St. Louis Record

Monday, September 16, 2019

Reforming state's punitive damage award system is priority in next session, business leader says

Reform

By Chris Adams | Aug 27, 2019


JEFFERSON CITY – High on a priority list for advocates of civil justice reform is restoring fairness in how punitive damages are awarded in Missouri. 

Ray McCarty, CEO and president of Associated Industries of Missouri, said the current system allows punitive damages to be alleged at the beginning of the litigation process with no real proof of intentional wrongdoing on the part of the defendant.

He said the state's oldest statewide business association (AIM) has supported measures over the past several years that would necessitate a judge or jury to believe that a body of evidence demonstrates more than basic negligence occurred, in order to assert punitive damages.

“This is an important change,” he said. “Today, the threat of punitive damages drives up settlement amounts. If there must be some minimum proof that punitive damages are proper in a case, the cases where punitive damages are appropriate may proceed, but others would proceed without punitive damages.”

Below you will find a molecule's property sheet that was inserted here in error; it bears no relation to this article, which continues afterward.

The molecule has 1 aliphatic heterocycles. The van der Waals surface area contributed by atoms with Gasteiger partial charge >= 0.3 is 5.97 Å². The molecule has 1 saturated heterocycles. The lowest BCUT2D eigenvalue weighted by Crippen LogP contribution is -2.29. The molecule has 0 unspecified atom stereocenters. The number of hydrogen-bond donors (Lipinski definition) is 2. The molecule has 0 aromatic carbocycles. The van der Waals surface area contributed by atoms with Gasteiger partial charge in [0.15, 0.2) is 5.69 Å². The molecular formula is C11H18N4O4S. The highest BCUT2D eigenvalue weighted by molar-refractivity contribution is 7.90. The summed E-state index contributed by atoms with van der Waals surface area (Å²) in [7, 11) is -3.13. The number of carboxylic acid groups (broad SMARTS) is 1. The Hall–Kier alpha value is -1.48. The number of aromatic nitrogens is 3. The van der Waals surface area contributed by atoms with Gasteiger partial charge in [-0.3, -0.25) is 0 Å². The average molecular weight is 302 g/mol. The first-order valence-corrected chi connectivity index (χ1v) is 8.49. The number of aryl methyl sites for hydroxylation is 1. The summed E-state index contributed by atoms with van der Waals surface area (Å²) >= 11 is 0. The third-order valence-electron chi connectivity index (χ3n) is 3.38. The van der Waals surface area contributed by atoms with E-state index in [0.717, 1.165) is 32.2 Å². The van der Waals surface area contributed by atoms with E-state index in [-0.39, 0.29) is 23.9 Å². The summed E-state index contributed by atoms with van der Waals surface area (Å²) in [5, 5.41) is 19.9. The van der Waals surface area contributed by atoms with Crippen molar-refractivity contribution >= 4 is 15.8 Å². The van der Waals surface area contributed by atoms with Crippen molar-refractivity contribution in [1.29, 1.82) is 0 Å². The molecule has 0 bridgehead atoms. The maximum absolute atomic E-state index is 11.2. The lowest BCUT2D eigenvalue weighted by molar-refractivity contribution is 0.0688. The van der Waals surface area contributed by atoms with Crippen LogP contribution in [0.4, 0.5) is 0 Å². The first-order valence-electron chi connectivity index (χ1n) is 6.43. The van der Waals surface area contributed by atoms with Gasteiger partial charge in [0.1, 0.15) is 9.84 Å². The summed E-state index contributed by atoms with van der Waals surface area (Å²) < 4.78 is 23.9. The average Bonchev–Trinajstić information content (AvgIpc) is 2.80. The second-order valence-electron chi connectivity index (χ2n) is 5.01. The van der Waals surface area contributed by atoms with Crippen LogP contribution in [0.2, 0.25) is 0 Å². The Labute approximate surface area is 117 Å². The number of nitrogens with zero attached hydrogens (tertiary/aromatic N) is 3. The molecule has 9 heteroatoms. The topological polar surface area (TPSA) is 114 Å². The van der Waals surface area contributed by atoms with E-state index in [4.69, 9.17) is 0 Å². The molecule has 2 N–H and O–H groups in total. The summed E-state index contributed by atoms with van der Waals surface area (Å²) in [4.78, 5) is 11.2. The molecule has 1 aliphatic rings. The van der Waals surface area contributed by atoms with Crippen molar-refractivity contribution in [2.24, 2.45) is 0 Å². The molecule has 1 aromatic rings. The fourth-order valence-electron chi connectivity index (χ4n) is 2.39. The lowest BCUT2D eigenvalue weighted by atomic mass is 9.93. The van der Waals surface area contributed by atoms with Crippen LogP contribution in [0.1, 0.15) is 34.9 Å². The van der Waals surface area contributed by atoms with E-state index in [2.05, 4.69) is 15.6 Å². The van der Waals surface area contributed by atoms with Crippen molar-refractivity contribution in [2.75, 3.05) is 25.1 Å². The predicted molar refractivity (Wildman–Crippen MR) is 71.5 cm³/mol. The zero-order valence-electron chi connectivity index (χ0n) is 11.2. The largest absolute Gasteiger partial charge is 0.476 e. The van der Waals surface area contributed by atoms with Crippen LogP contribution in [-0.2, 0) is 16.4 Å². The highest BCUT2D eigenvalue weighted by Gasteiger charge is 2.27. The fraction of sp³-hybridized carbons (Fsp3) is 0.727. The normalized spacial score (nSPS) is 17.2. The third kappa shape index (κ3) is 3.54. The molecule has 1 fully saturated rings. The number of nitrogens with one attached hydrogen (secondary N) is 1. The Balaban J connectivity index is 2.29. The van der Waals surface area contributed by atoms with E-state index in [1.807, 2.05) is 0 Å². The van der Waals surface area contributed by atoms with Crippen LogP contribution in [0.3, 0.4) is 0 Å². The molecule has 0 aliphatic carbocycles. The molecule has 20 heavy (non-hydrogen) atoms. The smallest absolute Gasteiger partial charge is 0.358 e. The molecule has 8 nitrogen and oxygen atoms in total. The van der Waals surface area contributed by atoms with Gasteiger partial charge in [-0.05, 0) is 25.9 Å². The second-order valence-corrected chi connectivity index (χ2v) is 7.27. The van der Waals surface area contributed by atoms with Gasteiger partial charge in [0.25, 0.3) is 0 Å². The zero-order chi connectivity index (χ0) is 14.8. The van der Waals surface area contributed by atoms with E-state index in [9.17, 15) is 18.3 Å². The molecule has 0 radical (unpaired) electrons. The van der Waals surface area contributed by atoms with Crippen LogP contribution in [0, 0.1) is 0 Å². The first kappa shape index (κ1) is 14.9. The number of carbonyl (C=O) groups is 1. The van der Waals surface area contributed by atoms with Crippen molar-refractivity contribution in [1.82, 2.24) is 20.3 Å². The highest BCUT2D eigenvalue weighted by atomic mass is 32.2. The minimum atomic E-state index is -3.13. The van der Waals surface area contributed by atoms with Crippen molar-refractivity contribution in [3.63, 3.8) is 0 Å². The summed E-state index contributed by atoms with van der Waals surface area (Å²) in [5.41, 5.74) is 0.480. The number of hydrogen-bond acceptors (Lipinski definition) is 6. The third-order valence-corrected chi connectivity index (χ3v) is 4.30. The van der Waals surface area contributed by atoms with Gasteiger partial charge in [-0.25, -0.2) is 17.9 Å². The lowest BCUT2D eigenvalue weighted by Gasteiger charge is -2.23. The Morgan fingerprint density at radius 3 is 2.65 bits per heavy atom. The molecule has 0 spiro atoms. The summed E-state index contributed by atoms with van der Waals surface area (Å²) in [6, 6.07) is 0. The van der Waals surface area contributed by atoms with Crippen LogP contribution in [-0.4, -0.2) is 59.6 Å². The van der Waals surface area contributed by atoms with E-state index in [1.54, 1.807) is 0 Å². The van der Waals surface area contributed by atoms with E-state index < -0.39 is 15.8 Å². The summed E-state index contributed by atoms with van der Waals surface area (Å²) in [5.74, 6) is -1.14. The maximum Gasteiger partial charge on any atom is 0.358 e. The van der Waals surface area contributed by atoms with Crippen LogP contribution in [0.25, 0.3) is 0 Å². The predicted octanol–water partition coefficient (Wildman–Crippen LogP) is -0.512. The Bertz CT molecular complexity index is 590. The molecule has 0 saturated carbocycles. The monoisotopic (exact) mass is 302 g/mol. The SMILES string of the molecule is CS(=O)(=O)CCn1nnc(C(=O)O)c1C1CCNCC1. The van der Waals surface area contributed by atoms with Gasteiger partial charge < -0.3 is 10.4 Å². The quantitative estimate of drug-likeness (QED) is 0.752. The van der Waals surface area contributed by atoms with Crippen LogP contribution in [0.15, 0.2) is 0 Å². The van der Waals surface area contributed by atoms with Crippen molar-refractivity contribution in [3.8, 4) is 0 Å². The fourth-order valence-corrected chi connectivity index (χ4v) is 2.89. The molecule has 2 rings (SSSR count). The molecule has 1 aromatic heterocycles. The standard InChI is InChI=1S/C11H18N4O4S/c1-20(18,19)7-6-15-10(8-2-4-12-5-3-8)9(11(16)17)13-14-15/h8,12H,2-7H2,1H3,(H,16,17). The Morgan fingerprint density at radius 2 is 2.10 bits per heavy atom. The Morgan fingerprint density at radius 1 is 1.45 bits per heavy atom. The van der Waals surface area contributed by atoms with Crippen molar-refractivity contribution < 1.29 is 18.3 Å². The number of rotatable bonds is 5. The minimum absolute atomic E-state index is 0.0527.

McCarty said he is not suggesting that punitive damages are not justified, but that they must be applied legitimately and reasonably.

“We believe this is fair and should not impact any cases where the defendant has done something that truly deserves punishment to correct behavior, which is the purpose of punitive damages,” he said.

Additionally, the AIM supports a change in the statute of limitations pertaining to tort cases. It would like to see it reduced from five years to two years. The organization also endorses a statute of repose that requires manufacturing-defect claims be brought to litigation within a reasonable time frame.

“Currently, Missouri does not have such a statute of repose for manufactured goods, so such claims may be brought 50 years or longer after the item was purchased,” McCarty said. “We believe an appropriate amount is 10 years, but have negotiated to 15 years to try to get a statute of repose on the books.”

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Associated Industries of Missouri

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